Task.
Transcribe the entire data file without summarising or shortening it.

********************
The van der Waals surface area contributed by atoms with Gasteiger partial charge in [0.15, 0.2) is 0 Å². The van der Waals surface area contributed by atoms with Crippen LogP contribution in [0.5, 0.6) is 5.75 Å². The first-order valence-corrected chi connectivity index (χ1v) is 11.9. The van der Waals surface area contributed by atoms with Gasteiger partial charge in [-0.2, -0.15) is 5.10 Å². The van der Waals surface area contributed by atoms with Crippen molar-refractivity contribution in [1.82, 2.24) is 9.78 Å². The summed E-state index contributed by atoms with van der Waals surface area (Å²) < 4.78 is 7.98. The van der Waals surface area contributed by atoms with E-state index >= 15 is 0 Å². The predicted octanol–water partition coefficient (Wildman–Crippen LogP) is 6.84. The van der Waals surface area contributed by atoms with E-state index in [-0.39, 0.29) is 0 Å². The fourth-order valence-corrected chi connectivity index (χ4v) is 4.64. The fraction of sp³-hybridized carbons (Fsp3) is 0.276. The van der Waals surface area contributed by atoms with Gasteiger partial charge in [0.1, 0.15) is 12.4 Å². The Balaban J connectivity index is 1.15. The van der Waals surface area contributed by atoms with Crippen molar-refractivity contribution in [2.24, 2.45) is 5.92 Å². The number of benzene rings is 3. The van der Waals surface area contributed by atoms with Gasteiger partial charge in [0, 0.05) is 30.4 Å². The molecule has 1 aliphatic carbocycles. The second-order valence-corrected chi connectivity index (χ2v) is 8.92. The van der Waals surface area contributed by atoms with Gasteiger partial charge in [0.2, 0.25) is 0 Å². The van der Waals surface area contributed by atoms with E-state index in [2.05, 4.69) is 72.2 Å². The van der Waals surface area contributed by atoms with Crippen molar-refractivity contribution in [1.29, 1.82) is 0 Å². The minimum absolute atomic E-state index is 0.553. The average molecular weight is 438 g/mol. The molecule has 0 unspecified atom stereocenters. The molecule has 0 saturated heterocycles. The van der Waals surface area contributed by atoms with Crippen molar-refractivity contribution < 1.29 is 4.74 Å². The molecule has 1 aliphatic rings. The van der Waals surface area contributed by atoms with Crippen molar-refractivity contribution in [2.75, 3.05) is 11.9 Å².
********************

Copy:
The van der Waals surface area contributed by atoms with Gasteiger partial charge in [0.15, 0.2) is 0 Å². The van der Waals surface area contributed by atoms with Crippen LogP contribution in [0.5, 0.6) is 5.75 Å². The first-order valence-corrected chi connectivity index (χ1v) is 11.9. The van der Waals surface area contributed by atoms with Gasteiger partial charge in [-0.2, -0.15) is 5.10 Å². The van der Waals surface area contributed by atoms with Crippen molar-refractivity contribution in [1.82, 2.24) is 9.78 Å². The summed E-state index contributed by atoms with van der Waals surface area (Å²) < 4.78 is 7.98. The van der Waals surface area contributed by atoms with E-state index >= 15 is 0 Å². The predicted octanol–water partition coefficient (Wildman–Crippen LogP) is 6.84. The van der Waals surface area contributed by atoms with E-state index in [-0.39, 0.29) is 0 Å². The fourth-order valence-corrected chi connectivity index (χ4v) is 4.64. The fraction of sp³-hybridized carbons (Fsp3) is 0.276. The van der Waals surface area contributed by atoms with Gasteiger partial charge in [0.1, 0.15) is 12.4 Å². The Balaban J connectivity index is 1.15. The van der Waals surface area contributed by atoms with Crippen molar-refractivity contribution in [2.24, 2.45) is 5.92 Å². The number of benzene rings is 3. The van der Waals surface area contributed by atoms with Gasteiger partial charge in [0, 0.05) is 30.4 Å². The molecule has 1 aliphatic carbocycles. The second-order valence-corrected chi connectivity index (χ2v) is 8.92. The van der Waals surface area contributed by atoms with Gasteiger partial charge in [0.2, 0.25) is 0 Å². The van der Waals surface area contributed by atoms with E-state index in [2.05, 4.69) is 72.2 Å². The van der Waals surface area contributed by atoms with Crippen molar-refractivity contribution in [1.29, 1.82) is 0 Å². The minimum absolute atomic E-state index is 0.553. The average molecular weight is 438 g/mol. The molecule has 0 unspecified atom stereocenters. The molecule has 0 saturated heterocycles. The van der Waals surface area contributed by atoms with Crippen molar-refractivity contribution < 1.29 is 4.74 Å². The molecule has 1 aliphatic rings. The van der Waals surface area contributed by atoms with Crippen molar-refractivity contribution in [2.75, 3.05) is 11.9 Å².